Ortega-Murillo regime “opens its doors” to international justice with its intervention in the case against Israel

Nicaragua’s intervention before the UN International Court of Justice in the South African-led case against Israel can be used “as a chance” to bring the Ortega-Murillo regime to international justice, according to jurists, human rights experts and political analysts

Daniel Ortega with the list of more than 200 opponents he banished and ordered to be denationalized Photo: Divergentes | Taken from official media

The “Gaza Road” has been part of the historic center of Managua since January 29th. The 2.8 kilometer street, close to the shores of Lake Xolotlán, was renamed – previously known as Dupla Norte – by the Managua mayor’s office in solidarity with Palestinians due to the war between Israel and Hamas in the Gaza Strip.

In the middle of this road, the regime authorities also inaugurated the “Palestine Park” in “recognition of the resistance and heroism of the people of Palestine”, according to a plaque placed at the site.

The gestures of support for Palestine by the regime of Daniel Ortega and Rosario Murillo have not only been symbolic. On January 23, it asked the International Court of Justice (ICJ), the highest UN body, to be authorized to intervene in the case filed by South Africa against Israel for alleged violations of the Genocide Convention during the war in Gaza.

“As a State Party to the Genocide Convention, Nicaragua has the obligation to prevent genocide and to cooperate to that end with the other contracting parties”, according to a press release published by the official media, which states that the request was presented by the Nicaraguan ambassador to the ICJ, Carlos Argüello.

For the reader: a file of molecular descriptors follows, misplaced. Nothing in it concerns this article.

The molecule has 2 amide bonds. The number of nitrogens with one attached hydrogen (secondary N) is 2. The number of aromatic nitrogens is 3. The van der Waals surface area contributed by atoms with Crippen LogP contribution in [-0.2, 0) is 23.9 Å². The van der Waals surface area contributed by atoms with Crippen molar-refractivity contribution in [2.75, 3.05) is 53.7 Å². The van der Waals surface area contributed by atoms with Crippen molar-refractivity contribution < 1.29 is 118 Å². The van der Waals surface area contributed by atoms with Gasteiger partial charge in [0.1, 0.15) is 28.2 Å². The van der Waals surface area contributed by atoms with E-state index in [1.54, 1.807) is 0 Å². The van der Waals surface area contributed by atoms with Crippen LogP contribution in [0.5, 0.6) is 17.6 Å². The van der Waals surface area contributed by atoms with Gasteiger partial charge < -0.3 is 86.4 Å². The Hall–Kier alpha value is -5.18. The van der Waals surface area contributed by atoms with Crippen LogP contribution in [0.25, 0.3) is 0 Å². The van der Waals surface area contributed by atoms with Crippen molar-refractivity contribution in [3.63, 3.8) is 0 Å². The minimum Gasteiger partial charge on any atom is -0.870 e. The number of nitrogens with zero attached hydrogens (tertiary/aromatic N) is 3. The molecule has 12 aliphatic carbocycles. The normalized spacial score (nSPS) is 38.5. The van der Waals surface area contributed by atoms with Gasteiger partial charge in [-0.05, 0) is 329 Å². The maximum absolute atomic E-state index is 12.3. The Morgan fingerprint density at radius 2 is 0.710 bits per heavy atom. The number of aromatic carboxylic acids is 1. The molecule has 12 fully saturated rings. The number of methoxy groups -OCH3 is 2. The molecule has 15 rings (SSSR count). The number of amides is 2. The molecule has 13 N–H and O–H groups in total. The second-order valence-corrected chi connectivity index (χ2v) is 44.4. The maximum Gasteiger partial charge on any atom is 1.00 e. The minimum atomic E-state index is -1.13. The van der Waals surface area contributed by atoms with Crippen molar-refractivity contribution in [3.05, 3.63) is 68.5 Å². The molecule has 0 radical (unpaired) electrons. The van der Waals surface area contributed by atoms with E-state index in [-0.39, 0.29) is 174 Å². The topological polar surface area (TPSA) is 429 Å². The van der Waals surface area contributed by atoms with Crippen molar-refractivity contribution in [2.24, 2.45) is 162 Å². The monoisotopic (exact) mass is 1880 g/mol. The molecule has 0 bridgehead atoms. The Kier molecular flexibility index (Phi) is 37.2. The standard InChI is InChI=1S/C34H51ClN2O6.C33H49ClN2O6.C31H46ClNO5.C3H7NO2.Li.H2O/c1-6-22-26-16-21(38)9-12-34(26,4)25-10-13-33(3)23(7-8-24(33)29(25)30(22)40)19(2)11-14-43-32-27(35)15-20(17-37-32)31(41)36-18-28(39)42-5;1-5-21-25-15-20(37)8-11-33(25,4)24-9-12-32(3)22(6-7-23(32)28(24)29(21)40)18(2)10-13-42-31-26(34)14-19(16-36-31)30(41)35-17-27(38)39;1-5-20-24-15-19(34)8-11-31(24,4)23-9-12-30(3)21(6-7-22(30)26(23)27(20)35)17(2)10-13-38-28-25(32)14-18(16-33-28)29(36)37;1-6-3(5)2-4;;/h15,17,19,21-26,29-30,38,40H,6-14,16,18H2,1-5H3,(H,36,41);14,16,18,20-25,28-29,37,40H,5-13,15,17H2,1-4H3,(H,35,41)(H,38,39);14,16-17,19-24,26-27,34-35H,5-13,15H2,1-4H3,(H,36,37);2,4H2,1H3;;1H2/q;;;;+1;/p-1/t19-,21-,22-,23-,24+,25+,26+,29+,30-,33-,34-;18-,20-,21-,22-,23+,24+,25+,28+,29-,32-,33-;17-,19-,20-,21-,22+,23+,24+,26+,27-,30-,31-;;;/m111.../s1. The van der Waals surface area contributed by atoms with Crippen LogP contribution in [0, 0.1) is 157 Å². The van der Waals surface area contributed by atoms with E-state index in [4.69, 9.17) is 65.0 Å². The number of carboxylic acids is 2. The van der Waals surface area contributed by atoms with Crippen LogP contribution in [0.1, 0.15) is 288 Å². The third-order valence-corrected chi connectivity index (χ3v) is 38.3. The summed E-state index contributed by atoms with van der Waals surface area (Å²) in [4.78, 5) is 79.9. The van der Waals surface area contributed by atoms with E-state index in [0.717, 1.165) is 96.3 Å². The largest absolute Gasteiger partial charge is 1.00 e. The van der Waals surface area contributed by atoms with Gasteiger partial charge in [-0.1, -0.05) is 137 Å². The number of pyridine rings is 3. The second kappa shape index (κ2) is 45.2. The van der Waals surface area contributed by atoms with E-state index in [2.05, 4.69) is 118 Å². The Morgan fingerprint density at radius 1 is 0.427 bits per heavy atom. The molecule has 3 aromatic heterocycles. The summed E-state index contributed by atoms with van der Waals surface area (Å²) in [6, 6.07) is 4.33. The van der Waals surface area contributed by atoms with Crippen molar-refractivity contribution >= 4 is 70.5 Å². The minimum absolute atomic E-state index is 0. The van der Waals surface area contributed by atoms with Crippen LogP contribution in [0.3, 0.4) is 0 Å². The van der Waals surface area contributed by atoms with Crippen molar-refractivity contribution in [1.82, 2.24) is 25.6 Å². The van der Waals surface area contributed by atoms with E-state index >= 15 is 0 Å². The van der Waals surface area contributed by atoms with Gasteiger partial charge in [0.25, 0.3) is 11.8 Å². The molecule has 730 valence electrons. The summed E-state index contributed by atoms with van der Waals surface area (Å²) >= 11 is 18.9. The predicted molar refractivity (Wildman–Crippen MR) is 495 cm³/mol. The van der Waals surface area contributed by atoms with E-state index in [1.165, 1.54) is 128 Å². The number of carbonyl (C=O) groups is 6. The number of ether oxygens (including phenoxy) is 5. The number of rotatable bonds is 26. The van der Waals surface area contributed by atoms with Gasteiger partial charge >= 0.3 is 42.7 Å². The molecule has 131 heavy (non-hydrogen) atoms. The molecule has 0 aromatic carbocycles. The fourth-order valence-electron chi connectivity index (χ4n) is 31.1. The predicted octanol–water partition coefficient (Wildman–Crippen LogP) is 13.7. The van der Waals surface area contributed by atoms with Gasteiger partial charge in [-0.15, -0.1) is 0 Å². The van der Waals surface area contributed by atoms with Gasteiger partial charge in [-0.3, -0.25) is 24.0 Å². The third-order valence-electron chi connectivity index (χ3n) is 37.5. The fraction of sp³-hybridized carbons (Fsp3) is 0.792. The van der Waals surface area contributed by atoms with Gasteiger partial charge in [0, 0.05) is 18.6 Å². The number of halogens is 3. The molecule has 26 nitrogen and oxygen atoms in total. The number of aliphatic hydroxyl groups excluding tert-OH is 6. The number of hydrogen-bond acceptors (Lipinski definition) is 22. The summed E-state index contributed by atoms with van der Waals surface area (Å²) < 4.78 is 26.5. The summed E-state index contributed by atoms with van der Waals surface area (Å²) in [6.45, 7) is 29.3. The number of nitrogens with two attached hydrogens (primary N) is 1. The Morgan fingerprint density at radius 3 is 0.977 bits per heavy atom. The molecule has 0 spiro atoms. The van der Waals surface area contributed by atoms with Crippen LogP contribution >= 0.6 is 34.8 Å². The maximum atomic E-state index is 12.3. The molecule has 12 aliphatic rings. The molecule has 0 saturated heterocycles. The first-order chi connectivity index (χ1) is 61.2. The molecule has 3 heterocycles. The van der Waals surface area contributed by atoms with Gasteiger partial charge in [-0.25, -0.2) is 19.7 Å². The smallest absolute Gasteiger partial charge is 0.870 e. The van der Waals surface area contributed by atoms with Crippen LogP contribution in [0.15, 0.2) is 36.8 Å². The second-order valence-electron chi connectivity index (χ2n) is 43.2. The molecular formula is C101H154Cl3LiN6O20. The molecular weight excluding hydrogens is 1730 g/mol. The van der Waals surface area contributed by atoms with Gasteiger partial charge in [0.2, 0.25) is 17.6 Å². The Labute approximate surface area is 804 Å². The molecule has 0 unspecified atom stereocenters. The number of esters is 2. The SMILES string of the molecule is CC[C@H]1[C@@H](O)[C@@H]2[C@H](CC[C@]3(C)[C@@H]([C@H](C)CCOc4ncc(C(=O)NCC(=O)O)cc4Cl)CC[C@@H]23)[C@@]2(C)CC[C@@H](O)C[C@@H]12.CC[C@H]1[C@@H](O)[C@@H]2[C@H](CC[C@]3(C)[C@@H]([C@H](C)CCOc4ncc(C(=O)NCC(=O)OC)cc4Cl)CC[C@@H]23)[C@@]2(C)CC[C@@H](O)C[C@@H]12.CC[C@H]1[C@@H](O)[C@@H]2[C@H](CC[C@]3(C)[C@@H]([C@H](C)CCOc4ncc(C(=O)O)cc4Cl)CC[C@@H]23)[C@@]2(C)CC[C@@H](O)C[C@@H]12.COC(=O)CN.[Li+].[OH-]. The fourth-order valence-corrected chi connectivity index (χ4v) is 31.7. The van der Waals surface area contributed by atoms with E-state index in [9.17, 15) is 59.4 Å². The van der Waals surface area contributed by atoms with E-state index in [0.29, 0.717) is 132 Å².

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The war between Israel and Hamas began on October 7 last year, when a Hamas attack resulted in 1200 dead and more than 240 hostages. Following this, the Israeli army launched a heavy offensive on Gaza that has left at least 25,000 dead. A large percentage of the victims have been women and children.

Bringing the regime to international justice

Ortega-Murillo regime
Municipal authorities and national deputies with Palestinian diplomats at the naming ceremony of the Gaza Road. Divergentes | Taken from official media

Jurists and political analysts consulted by DIVERGENTES believe that with this lawsuit, the Ortega-Murillo regime can open the doors for another State to make a similar lawsuit against them for crimes against humanity committed by the dictatorial couple and their repressive operators, documented by organizations such as the Inter-American Commission on Human Rights (IACHR) and the United Nations (UN) following the protests of 2018.

Experts assess that the regime can be sued in a similar way before bodies such as the International Criminal Court (ICC), due to the accusations of its participation in crimes such as political and religious persecution, assassinations, extrajudicial executions and arbitrary detention, among others. 

“A complaint can be brought before the ICC for the punishable acts that the Ortega dictatorship is undoubtedly committing,” said former OAS advisor Guillermo Belt. “Someone should take the case, for example, of the expatriations that they have committed in recent years,” he added. 

Nicaragua is not a party to the Rome Statute and the ICC has no jurisdiction to intervene.

However, Belt points out that “from a political point of view, it is a good opportunity” to try to rely on international justice to sue for crimes committed by the Nicaraguan regime. 

“There are plenty of grounds to take the regime to the ICC, and that has been raised by some people, but nobody is taking action, nobody is doing it,” Belt said.

A similar action was the investigation opened in Argentina in October 2022, following a complaint by two independent Argentine lawyers. 

The lawyers decided to initiate this process after learning how unlikely it was that the victims would be able to access justice in Nicaragua, and a federal judge opened the investigation.